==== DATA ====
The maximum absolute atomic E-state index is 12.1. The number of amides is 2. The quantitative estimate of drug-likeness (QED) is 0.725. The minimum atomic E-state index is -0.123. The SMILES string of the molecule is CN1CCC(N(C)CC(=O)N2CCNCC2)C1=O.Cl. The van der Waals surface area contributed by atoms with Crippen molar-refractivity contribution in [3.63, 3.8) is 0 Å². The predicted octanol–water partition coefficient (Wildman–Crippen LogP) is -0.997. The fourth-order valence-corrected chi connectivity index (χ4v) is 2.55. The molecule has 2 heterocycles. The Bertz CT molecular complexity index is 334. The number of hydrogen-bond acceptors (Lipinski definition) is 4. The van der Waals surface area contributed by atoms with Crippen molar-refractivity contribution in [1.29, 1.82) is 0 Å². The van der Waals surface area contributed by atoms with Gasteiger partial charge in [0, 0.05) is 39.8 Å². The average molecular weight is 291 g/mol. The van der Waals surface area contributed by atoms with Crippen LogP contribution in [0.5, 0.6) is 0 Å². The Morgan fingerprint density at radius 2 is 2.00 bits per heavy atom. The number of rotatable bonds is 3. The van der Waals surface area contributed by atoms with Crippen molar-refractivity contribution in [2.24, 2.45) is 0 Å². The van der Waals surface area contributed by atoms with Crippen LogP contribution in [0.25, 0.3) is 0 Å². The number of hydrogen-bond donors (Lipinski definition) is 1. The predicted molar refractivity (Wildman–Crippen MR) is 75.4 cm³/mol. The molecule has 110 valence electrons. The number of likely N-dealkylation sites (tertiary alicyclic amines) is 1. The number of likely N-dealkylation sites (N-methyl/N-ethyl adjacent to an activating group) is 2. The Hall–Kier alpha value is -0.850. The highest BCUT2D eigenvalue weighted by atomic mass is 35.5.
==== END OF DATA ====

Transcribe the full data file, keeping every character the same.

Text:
The maximum absolute atomic E-state index is 12.1. The number of amides is 2. The quantitative estimate of drug-likeness (QED) is 0.725. The minimum atomic E-state index is -0.123. The SMILES string of the molecule is CN1CCC(N(C)CC(=O)N2CCNCC2)C1=O.Cl. The van der Waals surface area contributed by atoms with Crippen molar-refractivity contribution in [3.63, 3.8) is 0 Å². The predicted octanol–water partition coefficient (Wildman–Crippen LogP) is -0.997. The fourth-order valence-corrected chi connectivity index (χ4v) is 2.55. The molecule has 2 heterocycles. The Bertz CT molecular complexity index is 334. The number of hydrogen-bond acceptors (Lipinski definition) is 4. The van der Waals surface area contributed by atoms with Crippen molar-refractivity contribution in [1.29, 1.82) is 0 Å². The van der Waals surface area contributed by atoms with Gasteiger partial charge in [0, 0.05) is 39.8 Å². The average molecular weight is 291 g/mol. The van der Waals surface area contributed by atoms with Crippen LogP contribution in [0.5, 0.6) is 0 Å². The Morgan fingerprint density at radius 2 is 2.00 bits per heavy atom. The number of rotatable bonds is 3. The van der Waals surface area contributed by atoms with Crippen molar-refractivity contribution in [2.24, 2.45) is 0 Å². The van der Waals surface area contributed by atoms with Crippen LogP contribution in [0.25, 0.3) is 0 Å². The number of hydrogen-bond donors (Lipinski definition) is 1. The predicted molar refractivity (Wildman–Crippen MR) is 75.4 cm³/mol. The molecule has 110 valence electrons. The number of likely N-dealkylation sites (tertiary alicyclic amines) is 1. The number of likely N-dealkylation sites (N-methyl/N-ethyl adjacent to an activating group) is 2. The Hall–Kier alpha value is -0.850. The highest BCUT2D eigenvalue weighted by atomic mass is 35.5.